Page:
I was alerted by the cry, “There’s a sea turtle!” Not from Laurel, of course, because she is super-sensitive about environmental correctness, which in the case of sea turtles means leaving them alone when they surface for air—and also leaving them alone when they dive for food, or, I have to believe, privacy.
This morning we walked to a neighboring cove where the snorkeling is good and the sea turtles plentiful. The only downside is having to get in the water off of some slippery and sometimes sharp rocks, but when the waves are gentle, as they were today, it is easy to slide down into the cove. I swam over to the general vicinity of the sea turtle sighting, just in time to see a fellow snorkeler dive down deep and almost touch the sea turtle that was resting on the bottom.
If Laurel had been there she would have screamed at him, even underwater. I was more circumspect, but it bothered me that he was bothering the turtle, which clearly seemed to be trying to avoid the lurking snorkelers. It had its head hidden under a ledge, though, being a large sea turtle, most of the rest of its body was visible (though remarkably rock-like; if I hadn’t known that it was there, I would probably not have recognized the turtle as I swam along the surface.)
When the turtle didn’t move, the “There’s a sea turtle!” family lost interest in it. Soon I was the only snorkeler nearby. I decided to wait it out from a respectable distance. Sea turtles come up for air regularly. My only problem was that I didn’t know what “regularly” meant in terms of minutes. I expected 10 or so. The turtle surprised me. Fifteen minutes later I was still bobbing on the surface, staring at what I sometimes thought might really be a rock—albeit with four feet-like appendages that kept me believing I was still hovering over a real sea turtle.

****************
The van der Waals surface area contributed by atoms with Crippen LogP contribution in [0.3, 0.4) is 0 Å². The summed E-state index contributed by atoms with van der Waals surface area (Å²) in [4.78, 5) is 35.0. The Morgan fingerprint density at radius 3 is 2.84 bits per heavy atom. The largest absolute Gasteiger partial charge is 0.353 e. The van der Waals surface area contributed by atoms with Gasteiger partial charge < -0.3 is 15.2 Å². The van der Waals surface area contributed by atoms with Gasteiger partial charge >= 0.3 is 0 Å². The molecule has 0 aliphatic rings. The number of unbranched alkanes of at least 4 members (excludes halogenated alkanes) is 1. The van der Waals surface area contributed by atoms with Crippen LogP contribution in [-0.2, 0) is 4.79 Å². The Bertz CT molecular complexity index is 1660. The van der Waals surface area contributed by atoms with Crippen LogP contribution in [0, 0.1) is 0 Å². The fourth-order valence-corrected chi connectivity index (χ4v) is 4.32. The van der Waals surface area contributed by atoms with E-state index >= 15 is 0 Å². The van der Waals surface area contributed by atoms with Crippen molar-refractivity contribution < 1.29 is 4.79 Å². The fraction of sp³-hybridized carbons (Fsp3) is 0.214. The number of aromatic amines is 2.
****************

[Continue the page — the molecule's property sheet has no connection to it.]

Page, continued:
I had lots of time to try sending ESP messages of love and acceptance to the turtle, “I honor and respect your privacy, shelled one. I merely wish to see you rise to the surface from a respectful distance and then shall bother you no longer.” As the minutes wore on I have to admit that my psychic communications became less beneficent, eventually morphing into “You can’t hold your breath forever, you S.O.B. I’m breathing through my snorkel and you’re not, so let’s see who can outlast who.”
Well, cockiness shouldn’t lead to karmic rewards, and in this case it didn’t. Eventually I got tired of waiting for the turtle to move and swam about ten yards over to the rocks, where I got out of the water. Naturally the sea turtle chose that moment to surface right next to another snorkeler who cried out to her other family members, “Sea turtle, sea turtle!” A boy began swimming in its direction as fast as he could, splashing like crazy. He almost touched it. I tried to imagine that the sea turtle looked annoyed, but turtles don’t have expressions, at least so far as I can tell.
So the creaturely-sensitive patient snorkeler got snookered on his close-up sea turtle sightings, while the swim-up-as-close-as-you-can crowd got rewarded for their brazenness. Still, I’d rather see turtles from afar than feel that I was intruding excessively on their natural turtle existence.
I just read in the Maui newspaper today that a section of the Brazilian rain forest as large as Massachusetts was denuded last year. It may seem that there is little connection between harassing sea turtles and clear-cutting the rain forest, but at heart the same human mentality is at work: “Nature is ours to do with as we please.” Laurel feels even more strongly about this than I do. It’s probably good that we don’t live in Maui. If we did, I suspect that Laurel would soon become notorious as the Lady Who Snorkels in Purple and Chastises Snorkelers Who Stand on Reefs or Bother Sea Turtles.
Lastly, a tip to my bearded brethren who like to snorkel but don’t enjoy watching their mask slowly fill with salt water—which I have experienced many times over the years, facial hair being anathema to a good mask seal, even with the aid of Vaseline. It finally dawned on me to use nose plugs and some goggles that I take out boogie-boarding when the surf is high and I’m worried about losing a contact lens. The nose plugs/goggles/snorkel system worked great today. I’ve gone into dive shops and been told that shaving (my moustache at least) was the only solution to water-up-the-nose. Here’s another solution for snorkelers with beards: nose plugs.